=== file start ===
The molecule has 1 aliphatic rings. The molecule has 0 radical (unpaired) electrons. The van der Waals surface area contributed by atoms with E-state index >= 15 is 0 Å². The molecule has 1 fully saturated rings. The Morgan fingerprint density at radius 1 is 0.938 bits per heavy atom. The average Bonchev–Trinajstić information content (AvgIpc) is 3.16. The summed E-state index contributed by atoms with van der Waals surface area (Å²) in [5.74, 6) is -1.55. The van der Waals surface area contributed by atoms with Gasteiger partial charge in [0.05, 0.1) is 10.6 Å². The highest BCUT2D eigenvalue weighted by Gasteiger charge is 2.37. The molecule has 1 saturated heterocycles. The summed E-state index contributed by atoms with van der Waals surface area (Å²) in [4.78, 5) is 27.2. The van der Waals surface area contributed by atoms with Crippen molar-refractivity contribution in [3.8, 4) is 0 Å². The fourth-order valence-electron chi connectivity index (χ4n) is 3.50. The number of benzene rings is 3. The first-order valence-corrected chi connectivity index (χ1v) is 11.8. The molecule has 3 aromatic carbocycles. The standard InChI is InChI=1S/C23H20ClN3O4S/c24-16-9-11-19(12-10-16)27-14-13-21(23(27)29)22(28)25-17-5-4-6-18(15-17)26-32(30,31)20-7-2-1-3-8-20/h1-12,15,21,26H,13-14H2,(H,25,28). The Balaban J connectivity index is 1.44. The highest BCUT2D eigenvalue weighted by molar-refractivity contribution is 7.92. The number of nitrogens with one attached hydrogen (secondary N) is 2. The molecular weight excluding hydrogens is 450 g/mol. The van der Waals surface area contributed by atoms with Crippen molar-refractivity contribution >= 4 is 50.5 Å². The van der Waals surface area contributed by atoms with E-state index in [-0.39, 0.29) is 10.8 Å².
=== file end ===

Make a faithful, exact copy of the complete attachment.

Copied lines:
The molecule has 1 aliphatic rings. The molecule has 0 radical (unpaired) electrons. The van der Waals surface area contributed by atoms with E-state index >= 15 is 0 Å². The molecule has 1 fully saturated rings. The Morgan fingerprint density at radius 1 is 0.938 bits per heavy atom. The average Bonchev–Trinajstić information content (AvgIpc) is 3.16. The summed E-state index contributed by atoms with van der Waals surface area (Å²) in [5.74, 6) is -1.55. The van der Waals surface area contributed by atoms with Gasteiger partial charge in [0.05, 0.1) is 10.6 Å². The highest BCUT2D eigenvalue weighted by Gasteiger charge is 2.37. The molecule has 1 saturated heterocycles. The summed E-state index contributed by atoms with van der Waals surface area (Å²) in [4.78, 5) is 27.2. The van der Waals surface area contributed by atoms with Crippen molar-refractivity contribution in [3.8, 4) is 0 Å². The fourth-order valence-electron chi connectivity index (χ4n) is 3.50. The number of benzene rings is 3. The first-order valence-corrected chi connectivity index (χ1v) is 11.8. The molecule has 3 aromatic carbocycles. The standard InChI is InChI=1S/C23H20ClN3O4S/c24-16-9-11-19(12-10-16)27-14-13-21(23(27)29)22(28)25-17-5-4-6-18(15-17)26-32(30,31)20-7-2-1-3-8-20/h1-12,15,21,26H,13-14H2,(H,25,28). The Balaban J connectivity index is 1.44. The highest BCUT2D eigenvalue weighted by molar-refractivity contribution is 7.92. The number of nitrogens with one attached hydrogen (secondary N) is 2. The molecular weight excluding hydrogens is 450 g/mol. The van der Waals surface area contributed by atoms with Crippen molar-refractivity contribution >= 4 is 50.5 Å². The van der Waals surface area contributed by atoms with E-state index in [-0.39, 0.29) is 10.8 Å².